true B&W roller transport processing

Discussion in 'Darkroom Developing and Printing' started by Eric Palmer, Mar 2, 2005.

  1. Eric  Palmer

    Eric Palmer Guest

    I have a 20 inch Colenta RA4 roller transport processor. I'm interested
    in setting it up to process black and white prints. Can this be done?
    Are there chems out there for this type of work?

    Thanks,

    Eric
     
    Eric Palmer, Mar 2, 2005
    #1
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  2. Eric  Palmer

    John Walton Guest

    I tried this with my Durst Printo -- you can change the cogs to various
    processing speeds -- Ilford had a white-paper on using more concentrated fix
    solutions and shorter processing times.

    My experience was that it "worked", but I thought using trays to be more
    economic. To really get the maximum black out of a print it seems to take 2
    minutes of development time.

    At least with the roller processor you can maintain a constant temperature.
     
    John Walton, Mar 3, 2005
    #2
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  3. I maintain a constant temperature for Black and White prints by allowing
    the overflow from my Zone VI print washer to overflow into my preliminary
    washing sink. From there, it overflows into my processing sink where my 5
    trays are. No extra water required for these constant temperature baths.
     
    Jean-David Beyer, Mar 3, 2005
    #3
  4. There is (was?) a technique called 'stabilization processing'. It used a
    cheap 2 bath processor and delivered a damp print in ~15 seconds. Popular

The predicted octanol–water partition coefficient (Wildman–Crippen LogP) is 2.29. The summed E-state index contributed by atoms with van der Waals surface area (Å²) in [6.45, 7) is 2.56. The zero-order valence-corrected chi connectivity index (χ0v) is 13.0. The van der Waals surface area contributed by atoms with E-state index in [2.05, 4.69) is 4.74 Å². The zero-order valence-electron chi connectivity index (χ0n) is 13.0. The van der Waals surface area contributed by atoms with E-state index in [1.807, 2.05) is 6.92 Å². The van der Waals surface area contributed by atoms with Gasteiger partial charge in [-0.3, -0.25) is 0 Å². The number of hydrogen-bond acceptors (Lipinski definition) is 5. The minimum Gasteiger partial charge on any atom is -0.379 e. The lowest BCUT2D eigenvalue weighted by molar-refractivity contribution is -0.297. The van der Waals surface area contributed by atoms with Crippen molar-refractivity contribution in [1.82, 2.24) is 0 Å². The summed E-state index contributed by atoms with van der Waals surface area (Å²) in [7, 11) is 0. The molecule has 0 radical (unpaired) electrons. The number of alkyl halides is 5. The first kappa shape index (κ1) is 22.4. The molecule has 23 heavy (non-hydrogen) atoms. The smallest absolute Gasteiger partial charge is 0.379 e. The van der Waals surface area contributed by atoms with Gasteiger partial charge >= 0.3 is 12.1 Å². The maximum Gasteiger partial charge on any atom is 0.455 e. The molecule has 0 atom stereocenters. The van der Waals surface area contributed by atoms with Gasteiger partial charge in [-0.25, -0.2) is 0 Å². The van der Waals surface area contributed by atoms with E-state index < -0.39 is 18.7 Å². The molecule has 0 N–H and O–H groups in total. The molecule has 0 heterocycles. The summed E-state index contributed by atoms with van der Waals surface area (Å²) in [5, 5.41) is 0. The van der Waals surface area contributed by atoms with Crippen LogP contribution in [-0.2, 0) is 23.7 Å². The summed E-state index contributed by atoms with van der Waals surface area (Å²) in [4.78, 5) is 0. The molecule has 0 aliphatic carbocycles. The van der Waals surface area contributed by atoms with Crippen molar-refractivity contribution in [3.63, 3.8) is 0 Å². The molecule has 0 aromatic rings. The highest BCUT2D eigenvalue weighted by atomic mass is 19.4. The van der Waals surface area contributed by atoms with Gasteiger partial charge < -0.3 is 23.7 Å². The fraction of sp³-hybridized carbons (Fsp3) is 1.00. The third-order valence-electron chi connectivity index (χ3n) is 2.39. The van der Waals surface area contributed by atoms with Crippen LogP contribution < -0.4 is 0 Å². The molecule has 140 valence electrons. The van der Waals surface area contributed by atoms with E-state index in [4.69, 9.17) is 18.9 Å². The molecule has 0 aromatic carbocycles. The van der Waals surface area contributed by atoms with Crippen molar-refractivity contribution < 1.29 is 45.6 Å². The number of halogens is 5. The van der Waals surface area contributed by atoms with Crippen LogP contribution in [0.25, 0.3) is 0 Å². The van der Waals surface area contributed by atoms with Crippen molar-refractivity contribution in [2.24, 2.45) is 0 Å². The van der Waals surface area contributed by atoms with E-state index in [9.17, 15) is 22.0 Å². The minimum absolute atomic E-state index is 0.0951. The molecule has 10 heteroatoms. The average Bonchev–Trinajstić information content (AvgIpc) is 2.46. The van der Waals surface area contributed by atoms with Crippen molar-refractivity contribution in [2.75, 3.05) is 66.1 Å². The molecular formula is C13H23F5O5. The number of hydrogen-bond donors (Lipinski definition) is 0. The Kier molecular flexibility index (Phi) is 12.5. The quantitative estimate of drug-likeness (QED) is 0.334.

with newspapers in the old days. Prints faded in a month or so unless
    washed. Max black was a dark muddy grey. Ditto max white.

    There are 'Rapid RC' papers that have developer incorporated into
    the emulsion and develop in under 30 seconds.

    As usual: Google knows.
     
    Nicholas O. Lindan, Mar 3, 2005
    #4
  5. Eric  Palmer

    Matt Clara Guest

    Let me chime in with my ignorance--what does the difference in temps mean to
    print developing? I carefully control my film development temps, but pretty
    much let the trays fall wherever (usually 65-75 degrees, over the course of
    a year). I'm not having any problems, per se, but I'm a pretty casual dark
    room user at this point.
    Thanks
     
    Matt Clara, Mar 3, 2005
    #5
  6. Eric  Palmer

    Nick Zentena Guest


    How many baths on the processor?

    Agfa Multicontrast I think is intended for machine use. RA-4 is 45 seconds
    for dev and blix. Agfa Multicontrast with RC paper is 60 seconds at normal
    B&W temps. I forget how fast rapid fix is but you could always finish fixing
    in a tray.

    Nick
     
    Nick Zentena, Mar 3, 2005
    #6
  7. The way I print, it matters little what the actual temperature is, though
    my processing temperatures are never less than about 75F. What does matter
    is that the temperature for a given day not change too rapidly, and
    keeping my trays in a sink with the wash water overflow (supplied by a
    temperature regulating valve) has enough thermal mass that the
    temperatures cannot change rapidly.

    The reason it matters little is that I always develop for the same time (2
    minutes for D-72 1+2, 3 minutes for Ansco 113 -amidol), and adjust
    exposure of the print so the maximum black is produced. So the exposure of
    a print is implicitly calibrated for the developer temperature. The
    temperatures for the other baths do not matter much, provided they not get
    too cold, where the fixing might not work fast enough. It happens that all
    my baths are within 1F, but with papers hardened, this is probably of much
    less concern than with old unhardened films (if you can even get those
    anymore).
     
    Jean-David Beyer, Mar 3, 2005
    #7
  8. Actually, they would deteriorate even faster if washed. They needed to be
    fixed and washed to preserve them longer.